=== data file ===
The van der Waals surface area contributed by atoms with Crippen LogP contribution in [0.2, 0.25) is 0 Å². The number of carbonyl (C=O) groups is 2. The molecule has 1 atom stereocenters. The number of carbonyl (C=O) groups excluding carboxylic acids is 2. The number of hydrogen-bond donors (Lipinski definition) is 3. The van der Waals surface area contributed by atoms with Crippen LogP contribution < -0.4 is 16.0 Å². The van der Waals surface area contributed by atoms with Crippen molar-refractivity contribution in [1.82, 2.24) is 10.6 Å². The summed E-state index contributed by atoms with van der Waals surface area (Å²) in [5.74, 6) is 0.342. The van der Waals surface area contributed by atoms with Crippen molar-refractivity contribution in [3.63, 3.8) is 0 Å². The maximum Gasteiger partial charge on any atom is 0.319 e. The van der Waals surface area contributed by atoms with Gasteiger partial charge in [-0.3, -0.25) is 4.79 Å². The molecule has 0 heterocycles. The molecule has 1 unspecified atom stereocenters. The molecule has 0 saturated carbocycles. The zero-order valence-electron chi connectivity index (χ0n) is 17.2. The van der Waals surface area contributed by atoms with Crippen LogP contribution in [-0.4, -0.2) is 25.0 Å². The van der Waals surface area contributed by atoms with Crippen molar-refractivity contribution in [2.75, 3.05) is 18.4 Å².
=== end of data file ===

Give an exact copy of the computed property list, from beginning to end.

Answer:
The van der Waals surface area contributed by atoms with Crippen LogP contribution in [0.2, 0.25) is 0 Å². The number of carbonyl (C=O) groups is 2. The molecule has 1 atom stereocenters. The number of carbonyl (C=O) groups excluding carboxylic acids is 2. The number of hydrogen-bond donors (Lipinski definition) is 3. The van der Waals surface area contributed by atoms with Crippen LogP contribution < -0.4 is 16.0 Å². The van der Waals surface area contributed by atoms with Crippen molar-refractivity contribution in [1.82, 2.24) is 10.6 Å². The summed E-state index contributed by atoms with van der Waals surface area (Å²) in [5.74, 6) is 0.342. The van der Waals surface area contributed by atoms with Crippen molar-refractivity contribution in [3.63, 3.8) is 0 Å². The maximum Gasteiger partial charge on any atom is 0.319 e. The van der Waals surface area contributed by atoms with Gasteiger partial charge in [-0.3, -0.25) is 4.79 Å². The molecule has 0 heterocycles. The molecule has 1 unspecified atom stereocenters. The molecule has 0 saturated carbocycles. The zero-order valence-electron chi connectivity index (χ0n) is 17.2. The van der Waals surface area contributed by atoms with Crippen LogP contribution in [-0.4, -0.2) is 25.0 Å². The van der Waals surface area contributed by atoms with Crippen molar-refractivity contribution in [2.75, 3.05) is 18.4 Å².